Daily Archives: January 17, 2009

Ronald C. White: Linked by a Bible

Barack Obama’s decision to select the same Bible for his inauguration that Abraham Lincoln used at his first inauguration in 1861 forges an intriguing connection between these two presidents. It’s the latest in a series of purposeful associations, from Obama announcing his run for the White House from the steps of the Old State Capitol in Springfield, Ill., (where Lincoln gave his “House Divided” speech), to a photo-op last week at the Lincoln Memorial.

As with all symbols, the use of the Lincoln Bible — gilt-edged, covered in burgundy-colored velvet — does much more than physically link two administrations. Lincoln made surprising and controversial use of the Bible and faith as president. Will Obama, whose religious beliefs have already played a role in American politics, do the same?

Read it all.

Posted in * Culture-Watch, * Economics, Politics, Office of the President, Politics in General, President Barack Obama, Religion & Culture, Theology, Theology: Scripture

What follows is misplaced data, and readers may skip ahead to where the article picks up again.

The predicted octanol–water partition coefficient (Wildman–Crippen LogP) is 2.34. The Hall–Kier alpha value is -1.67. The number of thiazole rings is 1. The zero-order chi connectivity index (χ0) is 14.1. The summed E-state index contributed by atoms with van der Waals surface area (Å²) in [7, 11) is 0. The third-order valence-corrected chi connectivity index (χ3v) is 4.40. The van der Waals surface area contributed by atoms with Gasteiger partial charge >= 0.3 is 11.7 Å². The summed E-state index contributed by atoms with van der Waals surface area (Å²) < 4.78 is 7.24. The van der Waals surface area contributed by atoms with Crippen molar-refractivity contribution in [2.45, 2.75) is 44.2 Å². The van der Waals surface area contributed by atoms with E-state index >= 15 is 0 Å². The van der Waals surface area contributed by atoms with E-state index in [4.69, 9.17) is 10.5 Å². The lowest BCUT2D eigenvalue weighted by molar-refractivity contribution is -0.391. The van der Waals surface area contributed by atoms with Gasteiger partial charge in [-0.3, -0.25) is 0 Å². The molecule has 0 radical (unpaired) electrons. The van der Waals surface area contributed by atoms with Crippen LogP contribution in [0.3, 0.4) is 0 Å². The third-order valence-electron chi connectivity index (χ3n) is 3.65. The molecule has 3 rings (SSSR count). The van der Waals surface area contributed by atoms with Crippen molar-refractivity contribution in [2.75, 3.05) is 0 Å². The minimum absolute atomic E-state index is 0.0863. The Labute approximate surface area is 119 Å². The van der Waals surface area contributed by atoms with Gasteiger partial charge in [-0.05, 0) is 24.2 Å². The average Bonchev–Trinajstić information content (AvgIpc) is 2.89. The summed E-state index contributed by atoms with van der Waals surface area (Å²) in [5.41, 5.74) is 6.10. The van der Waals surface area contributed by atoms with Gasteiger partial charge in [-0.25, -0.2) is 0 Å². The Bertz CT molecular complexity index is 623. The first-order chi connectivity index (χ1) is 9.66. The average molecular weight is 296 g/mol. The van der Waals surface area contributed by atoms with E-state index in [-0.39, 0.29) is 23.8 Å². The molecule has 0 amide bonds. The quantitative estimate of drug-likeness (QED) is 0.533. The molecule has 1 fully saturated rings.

Religion and Ethics Weekly: Martin Luther King’s Dream and Obama

Reverend DONNA JONES (Senior Pastor, Cookman United Methodist Church): For this bi-racial guy with an immigrant father, with roots in community organizing, with an African American wife and two black kids to move into the White House ”” what kind of country we have today that that can happen is such a testament of hope and a testament to the sacrifice of Martin Luther King.

[KIM] LAWTON: Philadelphia United Methodist pastor Donna Jones says Obama’s election has ignited a new sense of optimism in her community and in communities across the country.

Rev. JONES: What this campaign has done in its entirety, and this is beyond Barack Obama, is it let us know that the process can work to effect change, but it didn’t necessarily change anything.